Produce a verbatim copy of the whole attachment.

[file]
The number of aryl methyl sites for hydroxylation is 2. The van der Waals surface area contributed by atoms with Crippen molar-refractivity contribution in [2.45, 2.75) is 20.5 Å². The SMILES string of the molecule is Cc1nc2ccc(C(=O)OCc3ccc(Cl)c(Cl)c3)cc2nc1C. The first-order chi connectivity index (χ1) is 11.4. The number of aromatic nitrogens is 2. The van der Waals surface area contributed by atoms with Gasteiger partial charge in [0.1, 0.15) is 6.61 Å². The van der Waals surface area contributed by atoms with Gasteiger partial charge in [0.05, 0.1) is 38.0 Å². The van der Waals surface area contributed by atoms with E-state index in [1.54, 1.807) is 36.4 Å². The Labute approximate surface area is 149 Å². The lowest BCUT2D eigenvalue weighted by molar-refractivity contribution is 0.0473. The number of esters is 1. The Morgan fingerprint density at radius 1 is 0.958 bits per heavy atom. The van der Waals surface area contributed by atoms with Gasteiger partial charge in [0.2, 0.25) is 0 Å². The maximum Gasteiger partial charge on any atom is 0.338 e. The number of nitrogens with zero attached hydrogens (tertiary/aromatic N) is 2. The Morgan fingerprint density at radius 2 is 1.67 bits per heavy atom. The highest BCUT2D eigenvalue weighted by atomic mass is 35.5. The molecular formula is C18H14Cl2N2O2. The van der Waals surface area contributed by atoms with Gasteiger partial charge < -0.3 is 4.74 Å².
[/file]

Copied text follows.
The number of aryl methyl sites for hydroxylation is 2. The van der Waals surface area contributed by atoms with Crippen molar-refractivity contribution in [2.45, 2.75) is 20.5 Å². The SMILES string of the molecule is Cc1nc2ccc(C(=O)OCc3ccc(Cl)c(Cl)c3)cc2nc1C. The first-order chi connectivity index (χ1) is 11.4. The number of aromatic nitrogens is 2. The van der Waals surface area contributed by atoms with Gasteiger partial charge in [0.1, 0.15) is 6.61 Å². The van der Waals surface area contributed by atoms with Gasteiger partial charge in [0.05, 0.1) is 38.0 Å². The van der Waals surface area contributed by atoms with E-state index in [1.54, 1.807) is 36.4 Å². The Labute approximate surface area is 149 Å². The lowest BCUT2D eigenvalue weighted by molar-refractivity contribution is 0.0473. The number of esters is 1. The Morgan fingerprint density at radius 1 is 0.958 bits per heavy atom. The van der Waals surface area contributed by atoms with Gasteiger partial charge in [0.2, 0.25) is 0 Å². The maximum Gasteiger partial charge on any atom is 0.338 e. The number of nitrogens with zero attached hydrogens (tertiary/aromatic N) is 2. The Morgan fingerprint density at radius 2 is 1.67 bits per heavy atom. The highest BCUT2D eigenvalue weighted by atomic mass is 35.5. The molecular formula is C18H14Cl2N2O2. The van der Waals surface area contributed by atoms with Gasteiger partial charge < -0.3 is 4.74 Å².